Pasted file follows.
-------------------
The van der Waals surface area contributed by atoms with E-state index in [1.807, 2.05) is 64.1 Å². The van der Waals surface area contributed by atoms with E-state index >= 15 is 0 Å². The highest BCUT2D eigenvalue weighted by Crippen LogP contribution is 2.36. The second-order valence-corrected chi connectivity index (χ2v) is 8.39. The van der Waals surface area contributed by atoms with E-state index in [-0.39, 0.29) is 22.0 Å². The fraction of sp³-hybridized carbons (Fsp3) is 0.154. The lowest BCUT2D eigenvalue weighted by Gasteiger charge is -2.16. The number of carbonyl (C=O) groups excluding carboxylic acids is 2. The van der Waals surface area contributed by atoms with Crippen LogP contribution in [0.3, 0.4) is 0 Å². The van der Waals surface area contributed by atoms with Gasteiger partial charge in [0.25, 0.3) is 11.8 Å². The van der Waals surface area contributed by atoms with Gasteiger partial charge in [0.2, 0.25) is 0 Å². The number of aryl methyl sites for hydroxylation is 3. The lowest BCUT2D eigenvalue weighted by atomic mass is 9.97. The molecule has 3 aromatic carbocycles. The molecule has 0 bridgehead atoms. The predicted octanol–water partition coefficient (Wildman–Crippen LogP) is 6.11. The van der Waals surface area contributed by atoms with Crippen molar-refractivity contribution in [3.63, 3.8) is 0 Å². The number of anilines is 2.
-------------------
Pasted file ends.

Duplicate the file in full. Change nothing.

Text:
The van der Waals surface area contributed by atoms with E-state index in [1.807, 2.05) is 64.1 Å². The van der Waals surface area contributed by atoms with E-state index >= 15 is 0 Å². The highest BCUT2D eigenvalue weighted by Crippen LogP contribution is 2.36. The second-order valence-corrected chi connectivity index (χ2v) is 8.39. The van der Waals surface area contributed by atoms with E-state index in [-0.39, 0.29) is 22.0 Å². The fraction of sp³-hybridized carbons (Fsp3) is 0.154. The lowest BCUT2D eigenvalue weighted by Gasteiger charge is -2.16. The number of carbonyl (C=O) groups excluding carboxylic acids is 2. The van der Waals surface area contributed by atoms with Crippen LogP contribution in [0.3, 0.4) is 0 Å². The van der Waals surface area contributed by atoms with Gasteiger partial charge in [0.25, 0.3) is 11.8 Å². The van der Waals surface area contributed by atoms with Gasteiger partial charge in [0.2, 0.25) is 0 Å². The number of aryl methyl sites for hydroxylation is 3. The lowest BCUT2D eigenvalue weighted by atomic mass is 9.97. The molecule has 3 aromatic carbocycles. The molecule has 0 bridgehead atoms. The predicted octanol–water partition coefficient (Wildman–Crippen LogP) is 6.11. The van der Waals surface area contributed by atoms with Crippen molar-refractivity contribution in [3.63, 3.8) is 0 Å². The number of anilines is 2.